Kavenagh undoubtedly has the hardest task: after all, while most of us know what a teenage crush feels like, most of us haven’t undergone any experiences remotely similar to Claudia’s. Yet she does a masterful job, perfectly capturing the odd quirks and cute naïveté that one might expect of her cloistered character, as well as her increasingly fragile mental state. If Kavenagh has a flaw it’s that her performance, by default, frequently overshadows Stewardson’s. Grace simply isn’t as attention-grabbing as Claudia, mainly because she’s just so much more normal. But this is in no way a criticism of Stewardson, who fulfils her role wonderfully. Through her, Grace is bold, assertive, streetwise—everything poor Claudia isn’t—and full of obvious compassion. That part’s important, as the power dynamic between the two could become worryingly one-sided in the wrong hands. But Stewardson’s excellent performance, along with Found’s screenplay, safely avoids any abuse of that power. Between this and the actors’ highly charged yet tender, gentle chemistry, the worst you can say about Grace is that she’s blatantly ill-equipped to handle Claudia and her many inescapable issues.
Not to mention, Matthew Chuang’s cinematography—including plenty of hushed, intimate close-ups, of course—is as beautiful as the production design. Claudia’s home in particular appears as a sun-dappled paradise brimming with fresh air and birdsong, albeit one that becomes increasingly sterile and stifling as Found’s screenplay builds to its climax.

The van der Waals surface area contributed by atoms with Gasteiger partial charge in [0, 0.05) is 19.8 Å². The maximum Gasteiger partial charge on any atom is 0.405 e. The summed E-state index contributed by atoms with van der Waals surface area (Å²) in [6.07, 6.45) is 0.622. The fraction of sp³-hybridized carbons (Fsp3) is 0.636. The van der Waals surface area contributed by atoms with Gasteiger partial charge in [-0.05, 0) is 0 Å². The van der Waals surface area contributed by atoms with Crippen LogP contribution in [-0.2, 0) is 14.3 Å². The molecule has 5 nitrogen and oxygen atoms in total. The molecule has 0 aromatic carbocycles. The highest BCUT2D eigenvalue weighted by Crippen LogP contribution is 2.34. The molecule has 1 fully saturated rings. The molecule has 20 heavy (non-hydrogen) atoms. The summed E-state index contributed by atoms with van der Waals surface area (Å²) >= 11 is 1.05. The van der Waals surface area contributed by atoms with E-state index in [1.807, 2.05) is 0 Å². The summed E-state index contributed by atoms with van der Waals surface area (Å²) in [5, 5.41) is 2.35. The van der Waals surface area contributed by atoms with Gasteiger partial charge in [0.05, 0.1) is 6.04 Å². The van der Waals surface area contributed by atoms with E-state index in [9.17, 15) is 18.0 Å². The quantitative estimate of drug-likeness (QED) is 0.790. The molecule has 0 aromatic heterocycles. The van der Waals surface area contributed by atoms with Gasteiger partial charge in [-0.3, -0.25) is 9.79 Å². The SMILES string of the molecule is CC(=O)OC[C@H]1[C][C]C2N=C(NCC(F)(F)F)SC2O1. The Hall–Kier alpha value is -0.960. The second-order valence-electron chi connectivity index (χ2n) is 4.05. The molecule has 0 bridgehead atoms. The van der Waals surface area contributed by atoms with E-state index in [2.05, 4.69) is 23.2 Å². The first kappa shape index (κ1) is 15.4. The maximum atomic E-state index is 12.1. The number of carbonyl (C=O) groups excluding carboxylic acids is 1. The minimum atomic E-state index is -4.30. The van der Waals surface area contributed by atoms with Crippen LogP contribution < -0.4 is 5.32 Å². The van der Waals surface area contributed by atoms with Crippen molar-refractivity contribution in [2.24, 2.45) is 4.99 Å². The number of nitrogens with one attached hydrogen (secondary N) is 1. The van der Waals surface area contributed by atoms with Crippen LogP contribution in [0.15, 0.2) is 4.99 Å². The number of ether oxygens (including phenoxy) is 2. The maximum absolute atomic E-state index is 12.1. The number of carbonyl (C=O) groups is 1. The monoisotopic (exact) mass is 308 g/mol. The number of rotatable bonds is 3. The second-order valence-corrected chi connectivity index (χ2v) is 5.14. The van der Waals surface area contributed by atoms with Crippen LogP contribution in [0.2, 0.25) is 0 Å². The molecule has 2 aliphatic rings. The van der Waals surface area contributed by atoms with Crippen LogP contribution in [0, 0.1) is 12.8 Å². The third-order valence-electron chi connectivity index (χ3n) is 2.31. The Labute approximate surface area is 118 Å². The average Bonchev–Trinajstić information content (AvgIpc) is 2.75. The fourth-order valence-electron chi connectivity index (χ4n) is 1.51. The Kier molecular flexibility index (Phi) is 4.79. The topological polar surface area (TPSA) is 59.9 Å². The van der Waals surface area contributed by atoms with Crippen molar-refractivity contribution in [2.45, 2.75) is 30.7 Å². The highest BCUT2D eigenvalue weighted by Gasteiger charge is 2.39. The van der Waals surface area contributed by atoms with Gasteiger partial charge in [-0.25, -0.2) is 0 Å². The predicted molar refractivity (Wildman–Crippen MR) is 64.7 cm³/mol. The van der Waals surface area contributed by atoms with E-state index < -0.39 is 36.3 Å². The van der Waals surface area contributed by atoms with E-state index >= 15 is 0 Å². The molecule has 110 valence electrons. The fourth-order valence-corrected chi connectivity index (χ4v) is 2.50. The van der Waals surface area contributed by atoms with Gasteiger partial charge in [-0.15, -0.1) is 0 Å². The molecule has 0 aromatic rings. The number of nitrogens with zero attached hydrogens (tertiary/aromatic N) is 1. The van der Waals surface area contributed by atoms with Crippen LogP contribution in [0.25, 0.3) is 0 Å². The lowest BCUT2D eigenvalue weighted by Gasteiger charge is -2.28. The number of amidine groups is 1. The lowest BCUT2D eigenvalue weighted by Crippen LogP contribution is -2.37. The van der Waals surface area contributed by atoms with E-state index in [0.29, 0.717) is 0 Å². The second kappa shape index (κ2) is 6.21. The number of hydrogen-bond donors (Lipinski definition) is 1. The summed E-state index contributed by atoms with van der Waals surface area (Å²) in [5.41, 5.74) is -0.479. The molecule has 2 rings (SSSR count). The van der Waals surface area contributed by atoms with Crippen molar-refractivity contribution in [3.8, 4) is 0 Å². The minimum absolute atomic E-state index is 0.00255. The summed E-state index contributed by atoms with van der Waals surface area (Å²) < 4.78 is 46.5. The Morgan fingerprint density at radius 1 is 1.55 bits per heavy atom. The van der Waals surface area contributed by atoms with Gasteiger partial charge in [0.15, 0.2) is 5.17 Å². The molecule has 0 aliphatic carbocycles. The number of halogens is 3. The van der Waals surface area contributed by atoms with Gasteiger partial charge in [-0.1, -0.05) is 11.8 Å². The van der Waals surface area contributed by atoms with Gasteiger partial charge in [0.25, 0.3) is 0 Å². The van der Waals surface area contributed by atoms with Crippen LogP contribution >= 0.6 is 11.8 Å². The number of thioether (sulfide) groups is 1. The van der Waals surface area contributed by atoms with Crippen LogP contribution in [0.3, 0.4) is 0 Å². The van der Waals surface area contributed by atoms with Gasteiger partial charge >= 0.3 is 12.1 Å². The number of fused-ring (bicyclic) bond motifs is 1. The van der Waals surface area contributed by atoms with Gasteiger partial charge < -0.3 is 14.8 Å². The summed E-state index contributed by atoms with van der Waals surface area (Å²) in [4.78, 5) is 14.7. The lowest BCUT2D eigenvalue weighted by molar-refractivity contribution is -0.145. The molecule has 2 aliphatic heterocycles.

The only real issue with My First Summer is that, frankly, it’s too short. In particular, the set-up is over far too quickly. Many viewers would doubtless appreciate an establishing scene or two to show Claudia’s lonely existence and her relationship with her mother. Yet instead, we’re plunged straight into the immediate aftermath of Veronica’s death—and then boom, along comes Grace. Watching this film is rather like trying to savour a piece of chocolate in your mouth: despite your best efforts, it’s all gone before you know it. That said, the climax was very nicely-paced, and is sure to leave viewers with their hearts in their mouths. In any case, such issues shouldn’t put viewers off of sampling what is sure to become, for many, a fondly remembered watch.
Despite some minor shortcomings, My First Summer is an excellent debut that Found can look back on with genuine pride. It’s a beautiful, intimate and touching coming-of-age fairytale, and one bolstered by enchanting performances from its two leads.
Read more reviews from BFI Flare:
- ‘Valentina’ — Touching Transgender Drama Lacks Focus: BFI Flare Review
- Uplifting ‘Well Rounded’ Slightly Misses The Mark: BFI Flare Review
- ‘Poppy Field’—Censoring Queerness in Romania: BFI Flare Review
- ‘Dramarama’ Is Nostalgic, But Misses The Mark: BFI Flare Review
- ‘Sweetheart’ Is A Refreshingly Honest Debut: BFI Flare Review
- ‘Tove’ — A Portrait Of The Artist On Her Own Terms: BFI Flare Review
- ‘Rebel Dykes’ — Noise In The Age Of “Silence=Death”: BFI Flare Review
- ‘Rūrangi’ — Raw, Authentic And Beautiful: BFI Flare Review
- ‘Firebird’ Is Familiar, But Affecting: BFI Flare Review
- ‘Boy Meets Boy’ — A Sobering Drama About The Reality Of Love: BFI Flare Review
- ‘Jump, Darling’ — Pathos, Performance And A Powerhouse Cloris Leachman: BFI Flare Review
- ‘The Obituary Of Tunde Johnson’ — A Bold Exploration Of Race And Sexuality: BFI Flare Review
- Here Are The Best Short Films Of BFI Flare 2021